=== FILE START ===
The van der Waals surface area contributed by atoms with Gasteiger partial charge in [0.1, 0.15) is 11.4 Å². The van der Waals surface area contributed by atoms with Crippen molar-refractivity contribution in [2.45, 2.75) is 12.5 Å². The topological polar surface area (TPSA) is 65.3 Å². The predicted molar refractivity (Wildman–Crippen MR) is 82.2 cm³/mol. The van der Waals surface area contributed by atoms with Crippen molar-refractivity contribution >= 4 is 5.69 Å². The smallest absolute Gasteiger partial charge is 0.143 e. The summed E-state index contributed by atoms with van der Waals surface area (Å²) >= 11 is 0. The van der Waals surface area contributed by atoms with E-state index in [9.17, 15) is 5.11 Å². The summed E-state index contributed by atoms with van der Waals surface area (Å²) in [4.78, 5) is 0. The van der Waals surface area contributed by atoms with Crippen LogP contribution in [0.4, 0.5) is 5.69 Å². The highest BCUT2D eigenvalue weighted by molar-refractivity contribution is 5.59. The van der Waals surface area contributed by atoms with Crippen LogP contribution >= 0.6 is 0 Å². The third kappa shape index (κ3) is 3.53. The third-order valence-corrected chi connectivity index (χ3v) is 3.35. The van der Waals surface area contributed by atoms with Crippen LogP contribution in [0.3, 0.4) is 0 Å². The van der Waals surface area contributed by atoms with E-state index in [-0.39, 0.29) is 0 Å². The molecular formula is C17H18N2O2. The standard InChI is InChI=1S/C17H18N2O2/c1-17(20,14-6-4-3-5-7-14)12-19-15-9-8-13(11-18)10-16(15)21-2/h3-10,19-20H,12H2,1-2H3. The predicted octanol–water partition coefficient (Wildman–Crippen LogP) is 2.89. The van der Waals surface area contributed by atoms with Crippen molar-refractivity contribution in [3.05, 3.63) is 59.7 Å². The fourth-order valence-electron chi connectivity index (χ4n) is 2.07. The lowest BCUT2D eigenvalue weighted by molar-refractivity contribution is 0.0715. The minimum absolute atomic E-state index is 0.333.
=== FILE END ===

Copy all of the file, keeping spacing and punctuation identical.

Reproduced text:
The van der Waals surface area contributed by atoms with Gasteiger partial charge in [0.1, 0.15) is 11.4 Å². The van der Waals surface area contributed by atoms with Crippen molar-refractivity contribution in [2.45, 2.75) is 12.5 Å². The topological polar surface area (TPSA) is 65.3 Å². The predicted molar refractivity (Wildman–Crippen MR) is 82.2 cm³/mol. The van der Waals surface area contributed by atoms with Crippen molar-refractivity contribution >= 4 is 5.69 Å². The smallest absolute Gasteiger partial charge is 0.143 e. The summed E-state index contributed by atoms with van der Waals surface area (Å²) >= 11 is 0. The van der Waals surface area contributed by atoms with E-state index in [9.17, 15) is 5.11 Å². The summed E-state index contributed by atoms with van der Waals surface area (Å²) in [4.78, 5) is 0. The van der Waals surface area contributed by atoms with Crippen LogP contribution in [0.4, 0.5) is 5.69 Å². The highest BCUT2D eigenvalue weighted by molar-refractivity contribution is 5.59. The van der Waals surface area contributed by atoms with Crippen LogP contribution >= 0.6 is 0 Å². The third kappa shape index (κ3) is 3.53. The third-order valence-corrected chi connectivity index (χ3v) is 3.35. The van der Waals surface area contributed by atoms with Crippen LogP contribution in [0.3, 0.4) is 0 Å². The van der Waals surface area contributed by atoms with E-state index in [-0.39, 0.29) is 0 Å². The molecular formula is C17H18N2O2. The standard InChI is InChI=1S/C17H18N2O2/c1-17(20,14-6-4-3-5-7-14)12-19-15-9-8-13(11-18)10-16(15)21-2/h3-10,19-20H,12H2,1-2H3. The predicted octanol–water partition coefficient (Wildman–Crippen LogP) is 2.89. The van der Waals surface area contributed by atoms with Crippen molar-refractivity contribution in [3.05, 3.63) is 59.7 Å². The fourth-order valence-electron chi connectivity index (χ4n) is 2.07. The lowest BCUT2D eigenvalue weighted by molar-refractivity contribution is 0.0715. The minimum absolute atomic E-state index is 0.333.